It is also particularly important for children and young people to feel close to their immediate family and to continue to communicate with those people outside the family who are helpful to their wellbeing.

Offer practical advice

Tell your children what you can all do to help slow the spread of COVID-19, including:

  • ​Following the Queensland Government’s guidelines about where you and your family can go and how many people you can interact with at one time.
  • When at school, following the directions of teachers and other staff.
  • ​Outside of school, avoiding close physical contact with people outside of those living in your household. This means having a distance of 1.5 to 2 metres between you and anybody else.
  • Staying at home if unwell and avoiding contact with others outside of your immediate family.
  • Coughing or sneezing into your elbow or a clean tissue.
  • Keeping hands clean by washing them regularly with soap and water or an alcohol-based rub.
  • Avoiding touching your eyes, nose, and mouth.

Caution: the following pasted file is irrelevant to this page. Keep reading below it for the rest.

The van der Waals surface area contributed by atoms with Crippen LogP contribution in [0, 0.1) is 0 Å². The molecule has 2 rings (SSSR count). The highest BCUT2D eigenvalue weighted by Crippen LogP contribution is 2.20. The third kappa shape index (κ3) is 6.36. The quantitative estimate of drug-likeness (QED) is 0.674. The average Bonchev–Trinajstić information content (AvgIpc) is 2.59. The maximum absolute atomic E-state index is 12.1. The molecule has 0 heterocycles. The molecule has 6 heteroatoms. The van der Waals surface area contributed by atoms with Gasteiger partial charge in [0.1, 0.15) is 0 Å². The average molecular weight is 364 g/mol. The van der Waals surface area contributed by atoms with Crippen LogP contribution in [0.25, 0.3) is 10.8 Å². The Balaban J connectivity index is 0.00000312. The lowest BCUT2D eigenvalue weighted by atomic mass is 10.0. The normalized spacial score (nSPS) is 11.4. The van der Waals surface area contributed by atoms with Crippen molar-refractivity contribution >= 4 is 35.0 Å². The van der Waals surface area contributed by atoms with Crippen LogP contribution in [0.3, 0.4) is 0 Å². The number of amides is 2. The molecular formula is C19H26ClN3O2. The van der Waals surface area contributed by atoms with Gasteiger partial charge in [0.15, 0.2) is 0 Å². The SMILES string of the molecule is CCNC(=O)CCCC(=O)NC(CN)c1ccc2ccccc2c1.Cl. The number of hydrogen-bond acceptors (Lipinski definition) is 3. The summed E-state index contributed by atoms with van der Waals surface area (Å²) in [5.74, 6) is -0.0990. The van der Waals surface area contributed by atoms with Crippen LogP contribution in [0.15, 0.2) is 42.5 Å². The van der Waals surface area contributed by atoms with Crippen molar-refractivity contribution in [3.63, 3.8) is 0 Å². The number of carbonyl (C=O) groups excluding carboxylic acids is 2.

Available support

Schools make a number of staff available to provide extra support to students who may be anxious and to provide information and advice to parents and carers. If you are concerned about your child’s wellbeing, you can contact their school to ask what additional support might be available.

Support is also available through a number of Queensland Government agencies and community organisations. Parents and carers can:

  • call 13Health (13 43 25 84) at any time for practical medical advice and assistance
  • review Queensland Health’s COVID-19 webpage for the latest information and advice
  • review headspace’s dedicated page about coping with stress related to COVID-19, or contact headspace for professional support
  • review the Queensland Mental Health Commission's supporting children and young people​ website for further information and advice
  • contact Lifeline Australia’s telephone counselling service on 13 11 14 for information, referral and advice
  • obtain help and information from the local General Practitioner or Community Health Centre.​

Download a factsheet​ version of this page.​​

Last updated 12 August 2021